Date of Award

May 2016

Degree Type


Degree Name

Master of Science



First Advisor

Junhong Chen

Committee Members

Woo jin Chang, Niraj Singh


Gas Sensor, Metal Oxide Nanowire


Recently, various quasi 1D metal oxide semiconductor nanostructures (nanorods, nanowires, nanotubes, nanobelts) of various binary oxides have been found to be excellent materials for gas sensing. However, some of the sensitive gas sensors can work only at elevated temperatures. The sensing performance can be further improved when these oxides are doped with noble metal nanoparticles and form hetero-junction with other oxides, especially different types of metal oxide. These modifications can substantially change the surface properties as well as electronic properties due to their enhancement of the depletion layer at the metal nanoparticle-metal oxide nanowire and homo/hetero-interfaces.

The objective of this dissertation study is to investigate the sensing performance of WO3, ZnO, NiO and TiO2 nanowires towards various air pollutant gases such as NH3, NO2, H2S and CO at room temperature. The sensing performance of pure metal oxide nanowires are further improved by doping these nanowires with noble metal nanoparticles and through the formation of n-p hetero-junction of two dissimilar oxides.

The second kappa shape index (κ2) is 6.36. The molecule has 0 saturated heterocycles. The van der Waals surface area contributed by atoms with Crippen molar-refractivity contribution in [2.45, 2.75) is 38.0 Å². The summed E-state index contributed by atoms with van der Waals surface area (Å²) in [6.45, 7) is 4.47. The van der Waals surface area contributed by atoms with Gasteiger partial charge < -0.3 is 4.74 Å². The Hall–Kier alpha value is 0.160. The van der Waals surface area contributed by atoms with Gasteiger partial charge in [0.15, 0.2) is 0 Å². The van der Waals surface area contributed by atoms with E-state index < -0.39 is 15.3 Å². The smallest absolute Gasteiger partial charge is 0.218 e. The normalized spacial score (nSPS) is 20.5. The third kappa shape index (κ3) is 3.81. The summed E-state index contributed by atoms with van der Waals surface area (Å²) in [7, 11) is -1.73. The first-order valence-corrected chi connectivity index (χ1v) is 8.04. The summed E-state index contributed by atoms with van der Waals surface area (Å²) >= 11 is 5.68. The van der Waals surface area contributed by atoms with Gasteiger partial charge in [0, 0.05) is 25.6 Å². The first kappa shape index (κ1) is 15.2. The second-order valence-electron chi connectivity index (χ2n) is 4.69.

Based on this study, it was found that pure ZnO and NiO nanowires show a high sensitivity and the best selectivity performance towards the ppm level NO2 (1 ppm) with respect to other interfering gases. On the other hand, both WO3/Ag and WO3-NiO gas sensors show enhanced sensing and highly selective performance towards H2S (~10ppm) at room temperature. Additionally, sensor response and recovery become faster with WO3/Ag than pure WO3 nanowires. The plausible reasons for such improvements with these surface modifications are discussed. This study provides a scientific foundation to engineer practical room-temperature gas sensors with enhanced performance.

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